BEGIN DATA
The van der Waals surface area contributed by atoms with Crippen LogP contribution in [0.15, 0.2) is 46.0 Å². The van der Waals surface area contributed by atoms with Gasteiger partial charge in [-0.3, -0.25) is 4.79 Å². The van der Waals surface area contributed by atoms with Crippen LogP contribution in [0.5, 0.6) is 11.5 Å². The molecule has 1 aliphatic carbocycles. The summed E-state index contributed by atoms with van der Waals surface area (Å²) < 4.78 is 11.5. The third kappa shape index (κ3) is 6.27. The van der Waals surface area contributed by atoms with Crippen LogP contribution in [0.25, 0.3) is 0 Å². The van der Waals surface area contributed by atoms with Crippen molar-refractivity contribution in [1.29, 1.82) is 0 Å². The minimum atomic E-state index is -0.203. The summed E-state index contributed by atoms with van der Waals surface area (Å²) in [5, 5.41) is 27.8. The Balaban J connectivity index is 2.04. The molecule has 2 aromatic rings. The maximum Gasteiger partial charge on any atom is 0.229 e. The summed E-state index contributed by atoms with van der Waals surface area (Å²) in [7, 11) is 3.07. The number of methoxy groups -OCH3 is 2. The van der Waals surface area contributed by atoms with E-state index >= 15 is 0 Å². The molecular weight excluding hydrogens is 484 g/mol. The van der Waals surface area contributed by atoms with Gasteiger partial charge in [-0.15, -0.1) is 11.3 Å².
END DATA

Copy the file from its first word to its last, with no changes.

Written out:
The van der Waals surface area contributed by atoms with Crippen LogP contribution in [0.15, 0.2) is 46.0 Å². The van der Waals surface area contributed by atoms with Gasteiger partial charge in [-0.3, -0.25) is 4.79 Å². The van der Waals surface area contributed by atoms with Crippen LogP contribution in [0.5, 0.6) is 11.5 Å². The molecule has 1 aliphatic carbocycles. The summed E-state index contributed by atoms with van der Waals surface area (Å²) < 4.78 is 11.5. The third kappa shape index (κ3) is 6.27. The van der Waals surface area contributed by atoms with Crippen LogP contribution in [0.25, 0.3) is 0 Å². The van der Waals surface area contributed by atoms with Crippen molar-refractivity contribution in [1.29, 1.82) is 0 Å². The minimum atomic E-state index is -0.203. The summed E-state index contributed by atoms with van der Waals surface area (Å²) in [5, 5.41) is 27.8. The Balaban J connectivity index is 2.04. The molecule has 2 aromatic rings. The maximum Gasteiger partial charge on any atom is 0.229 e. The summed E-state index contributed by atoms with van der Waals surface area (Å²) in [7, 11) is 3.07. The number of methoxy groups -OCH3 is 2. The van der Waals surface area contributed by atoms with E-state index >= 15 is 0 Å². The molecular weight excluding hydrogens is 484 g/mol. The van der Waals surface area contributed by atoms with Gasteiger partial charge in [-0.15, -0.1) is 11.3 Å².